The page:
Dark web black market Alpha Bay went offline on June 5, leaving users to wonder whether its operators did it and ran off with their money.
Reassurances that the market will be back online shortly rang hollow, and the Wall Street Journal revealed on Thursday that the market was shut down in a coordinated action by law enforcement agencies in the US, Canada, and Thailand.
During the action, Alexander Cazes, a 26-year-old Canadian suspected of being one of the market’s administrators, was arrested in Thailand at the request of US authorities. A few days later, he was found dead in his cell at the Narcotics Suppression Bureau in Laksi district. By all appearances, he took his own life. The procedure for his extradition to the US was apparently underway.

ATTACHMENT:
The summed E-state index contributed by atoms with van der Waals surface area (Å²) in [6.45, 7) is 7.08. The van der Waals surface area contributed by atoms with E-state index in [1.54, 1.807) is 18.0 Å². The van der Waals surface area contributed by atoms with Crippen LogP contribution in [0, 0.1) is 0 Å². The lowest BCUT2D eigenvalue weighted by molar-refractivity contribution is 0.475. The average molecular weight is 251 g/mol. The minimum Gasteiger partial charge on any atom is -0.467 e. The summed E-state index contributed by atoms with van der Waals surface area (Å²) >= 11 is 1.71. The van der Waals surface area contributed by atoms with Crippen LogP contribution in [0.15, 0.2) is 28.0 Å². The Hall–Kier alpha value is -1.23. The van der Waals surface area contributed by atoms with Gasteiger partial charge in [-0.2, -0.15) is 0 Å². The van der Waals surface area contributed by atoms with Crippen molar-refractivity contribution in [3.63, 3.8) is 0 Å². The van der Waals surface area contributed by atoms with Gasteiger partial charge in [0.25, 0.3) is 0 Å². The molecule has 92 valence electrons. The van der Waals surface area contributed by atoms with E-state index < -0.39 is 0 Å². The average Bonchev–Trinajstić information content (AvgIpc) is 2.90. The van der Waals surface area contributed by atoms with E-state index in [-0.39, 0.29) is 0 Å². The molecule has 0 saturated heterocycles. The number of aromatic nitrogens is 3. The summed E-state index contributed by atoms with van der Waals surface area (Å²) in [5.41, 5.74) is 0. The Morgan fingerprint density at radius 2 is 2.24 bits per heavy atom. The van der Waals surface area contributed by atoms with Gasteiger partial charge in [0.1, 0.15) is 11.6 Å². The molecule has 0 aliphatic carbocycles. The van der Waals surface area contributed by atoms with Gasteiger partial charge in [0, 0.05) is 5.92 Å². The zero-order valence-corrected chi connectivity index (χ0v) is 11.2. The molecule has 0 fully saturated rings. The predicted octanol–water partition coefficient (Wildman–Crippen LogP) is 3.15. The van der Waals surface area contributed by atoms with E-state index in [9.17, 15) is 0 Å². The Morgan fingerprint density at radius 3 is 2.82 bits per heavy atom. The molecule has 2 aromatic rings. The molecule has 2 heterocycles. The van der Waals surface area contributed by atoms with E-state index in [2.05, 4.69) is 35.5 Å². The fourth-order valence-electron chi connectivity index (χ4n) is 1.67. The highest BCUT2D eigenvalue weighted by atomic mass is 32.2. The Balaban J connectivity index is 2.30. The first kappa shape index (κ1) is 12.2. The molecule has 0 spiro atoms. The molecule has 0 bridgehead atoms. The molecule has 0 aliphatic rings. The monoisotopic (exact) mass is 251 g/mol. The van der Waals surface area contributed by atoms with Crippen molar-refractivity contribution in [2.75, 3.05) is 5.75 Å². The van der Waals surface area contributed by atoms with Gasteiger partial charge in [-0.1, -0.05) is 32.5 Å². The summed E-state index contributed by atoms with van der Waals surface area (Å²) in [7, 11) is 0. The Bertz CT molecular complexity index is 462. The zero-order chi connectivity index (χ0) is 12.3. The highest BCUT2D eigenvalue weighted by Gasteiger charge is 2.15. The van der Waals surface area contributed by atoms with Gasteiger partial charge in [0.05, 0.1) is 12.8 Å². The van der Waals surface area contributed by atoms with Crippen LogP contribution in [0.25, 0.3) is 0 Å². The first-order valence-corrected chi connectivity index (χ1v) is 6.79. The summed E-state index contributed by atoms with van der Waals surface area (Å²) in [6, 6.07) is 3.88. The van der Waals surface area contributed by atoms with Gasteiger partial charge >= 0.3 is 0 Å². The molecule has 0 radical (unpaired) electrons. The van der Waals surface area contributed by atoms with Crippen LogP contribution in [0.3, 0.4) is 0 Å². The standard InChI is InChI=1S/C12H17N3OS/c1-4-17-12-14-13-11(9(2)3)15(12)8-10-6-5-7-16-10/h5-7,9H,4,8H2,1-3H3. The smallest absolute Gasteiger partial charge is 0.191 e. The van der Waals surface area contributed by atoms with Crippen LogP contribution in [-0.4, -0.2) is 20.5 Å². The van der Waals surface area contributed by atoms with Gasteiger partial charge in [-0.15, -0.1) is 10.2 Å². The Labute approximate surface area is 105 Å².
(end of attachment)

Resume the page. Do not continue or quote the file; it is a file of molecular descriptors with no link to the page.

Alpha Bay was launched in late 2014 and has, in time, surpassed Silk Road in size. All kinds of contraband – including drugs and stolen payment card information – was sold and bought through it.
Alpha Bay was one of the biggest markets of this kind on the dark web, and its disappearance is forcing its users to turn to other markets, like Hansa and Dream Market.
But according to Wired, both of these markets are having trouble absorbing such a big influx of new users. In fact, Hansa temporarily stopped accepting new registrations, and Dream Market has been inundated with phishers who are taking advantage of the chaos by trying to steal users’ credentials and money (much like Michael Richo admitted to recently).
For the moment, it is unknown how law enforcement managed to find and seize Alpha Bay’s infrastructure, but one thing is sure: demand for such markets is constant, and it’s just a matter of time until another market fills the void left by Alpha Bay.